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Alice Neville, Baroness FitzHugh (c. 1430 - after 22 November 1503) was the wife of Henry FitzHugh, 5th Baron FitzHugh. She is best known for being the great-grandmother of Queen consort Catherine Parr and her siblings, Anne and William, as well as one of the sisters of Warwick the 'Kingmaker'. Her family was one of the oldest and most powerful families of the North. They had a long-standing tradition of military service and a reputation for seeking power at the cost of the loyalty to the crown as was demonstrated by her brother, the Earl of Warwick.
Lady Alice, who was close to her niece Anne, was very supportive of the Duke of Gloucester after he had become Lord Protector of the Realm. She influenced her family members to do the same. When Gloucester ascended the throne as King Richard III in 1483, Lady Alice and her daughter, Elizabeth, were appointed by the Queen to serve as her ladies-in-waiting. The two received presents from the King which included yards of the grandest cloth available to make dresses. At the coronation in 1483, it was Alice and Elizabeth who were two of the seven noble ladies given the honour to ride behind the queen.
Lady Fitzhugh was very much the same temperament of her brother the Earl of Warwick. Although her husband, Henry, Lord FitzHugh is generally given credit for instigating the 1470 rebellion which drew King Edward IV into the north and allowed a safe landing of the Earl of Warwick in the West country, the boldness of the stroke is far more in keeping with Alice, Lady Fitzhugh's temperament and abilities than with her husband's.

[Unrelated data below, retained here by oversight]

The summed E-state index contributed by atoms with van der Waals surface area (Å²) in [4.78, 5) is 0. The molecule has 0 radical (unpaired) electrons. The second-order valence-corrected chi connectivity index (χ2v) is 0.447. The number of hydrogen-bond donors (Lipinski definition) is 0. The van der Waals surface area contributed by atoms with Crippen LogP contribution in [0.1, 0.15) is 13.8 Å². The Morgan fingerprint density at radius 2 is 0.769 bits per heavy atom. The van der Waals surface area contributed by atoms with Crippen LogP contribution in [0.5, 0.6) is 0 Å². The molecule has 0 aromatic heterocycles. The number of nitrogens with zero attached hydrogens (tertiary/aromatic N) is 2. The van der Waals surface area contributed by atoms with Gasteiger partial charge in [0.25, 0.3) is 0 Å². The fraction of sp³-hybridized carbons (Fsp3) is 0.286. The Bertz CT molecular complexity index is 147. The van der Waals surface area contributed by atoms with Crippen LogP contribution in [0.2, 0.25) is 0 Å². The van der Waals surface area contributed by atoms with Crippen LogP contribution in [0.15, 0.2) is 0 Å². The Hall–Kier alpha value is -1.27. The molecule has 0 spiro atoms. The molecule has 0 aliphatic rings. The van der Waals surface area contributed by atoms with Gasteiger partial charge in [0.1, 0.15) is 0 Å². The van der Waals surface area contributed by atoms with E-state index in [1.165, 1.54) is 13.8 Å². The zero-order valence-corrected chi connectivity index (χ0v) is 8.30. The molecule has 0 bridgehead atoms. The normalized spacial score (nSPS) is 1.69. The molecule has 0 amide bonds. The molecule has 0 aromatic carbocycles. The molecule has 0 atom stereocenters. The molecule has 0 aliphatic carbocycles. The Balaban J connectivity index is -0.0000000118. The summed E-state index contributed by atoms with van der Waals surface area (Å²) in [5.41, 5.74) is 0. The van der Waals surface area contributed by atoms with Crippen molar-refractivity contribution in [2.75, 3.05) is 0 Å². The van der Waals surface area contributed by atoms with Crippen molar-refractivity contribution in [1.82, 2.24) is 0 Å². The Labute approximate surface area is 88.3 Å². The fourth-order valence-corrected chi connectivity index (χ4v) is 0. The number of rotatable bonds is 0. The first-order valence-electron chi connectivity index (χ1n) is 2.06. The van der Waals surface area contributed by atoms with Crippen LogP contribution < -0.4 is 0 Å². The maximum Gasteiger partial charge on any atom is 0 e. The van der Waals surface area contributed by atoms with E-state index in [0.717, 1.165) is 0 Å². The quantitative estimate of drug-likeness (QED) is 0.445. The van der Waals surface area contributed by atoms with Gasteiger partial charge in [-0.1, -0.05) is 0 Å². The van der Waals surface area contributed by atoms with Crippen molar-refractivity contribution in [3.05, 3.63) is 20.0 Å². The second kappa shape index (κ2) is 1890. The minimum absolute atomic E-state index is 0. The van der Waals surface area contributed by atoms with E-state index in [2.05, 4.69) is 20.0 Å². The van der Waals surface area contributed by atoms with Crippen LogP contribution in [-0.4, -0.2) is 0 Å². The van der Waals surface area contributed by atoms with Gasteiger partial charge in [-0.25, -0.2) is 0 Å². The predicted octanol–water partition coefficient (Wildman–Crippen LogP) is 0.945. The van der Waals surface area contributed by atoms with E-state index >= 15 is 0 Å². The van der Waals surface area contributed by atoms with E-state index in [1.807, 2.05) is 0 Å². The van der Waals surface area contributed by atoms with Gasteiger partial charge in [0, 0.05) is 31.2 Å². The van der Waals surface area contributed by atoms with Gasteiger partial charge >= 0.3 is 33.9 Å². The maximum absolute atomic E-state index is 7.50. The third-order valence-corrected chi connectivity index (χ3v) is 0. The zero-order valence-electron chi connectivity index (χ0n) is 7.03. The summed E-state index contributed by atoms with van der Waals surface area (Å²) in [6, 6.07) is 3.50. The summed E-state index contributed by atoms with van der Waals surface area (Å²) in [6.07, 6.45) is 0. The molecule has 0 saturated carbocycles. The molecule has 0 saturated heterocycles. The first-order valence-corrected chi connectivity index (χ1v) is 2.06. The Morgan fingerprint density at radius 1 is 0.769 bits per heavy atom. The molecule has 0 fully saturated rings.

After the death of her husband in 1483, Lady Fitzhugh along with her children Richard, Roger, Edward, Thomas, and Elizabeth joined the Corpus Christi guild at York.
Lady Alice married Henry, Lord FitzHugh of Ravensworth Castle, near Richmond (1429-72), head of a powerful local family between Tees and Swale. Lord and Lady FitzHugh had 11 children; five sons and six daughters:
^G.E. Cokayne; with Vicary Gibbs, H.A. Doubleday, Geoffrey H. White, Duncan Warrand and Lord Howard de Walden, editors, The Complete Peerage of England, Scotland, Ireland, Great Britain and the United Kingdom, Extant, Extinct or Dormant, new ed., 13 volumes in 14 (1910-1959; reprint in 6 volumes, Gloucester, U.K.: Alan Sutton Publishing, 2000), volume II, page 135.
^Scaife. Register of the Corpus Christi Guild. Surtees Society. p. 86.
The Kingmaker's Sisters: Six Powerful Women in the Wars of the Roses by David Baldwin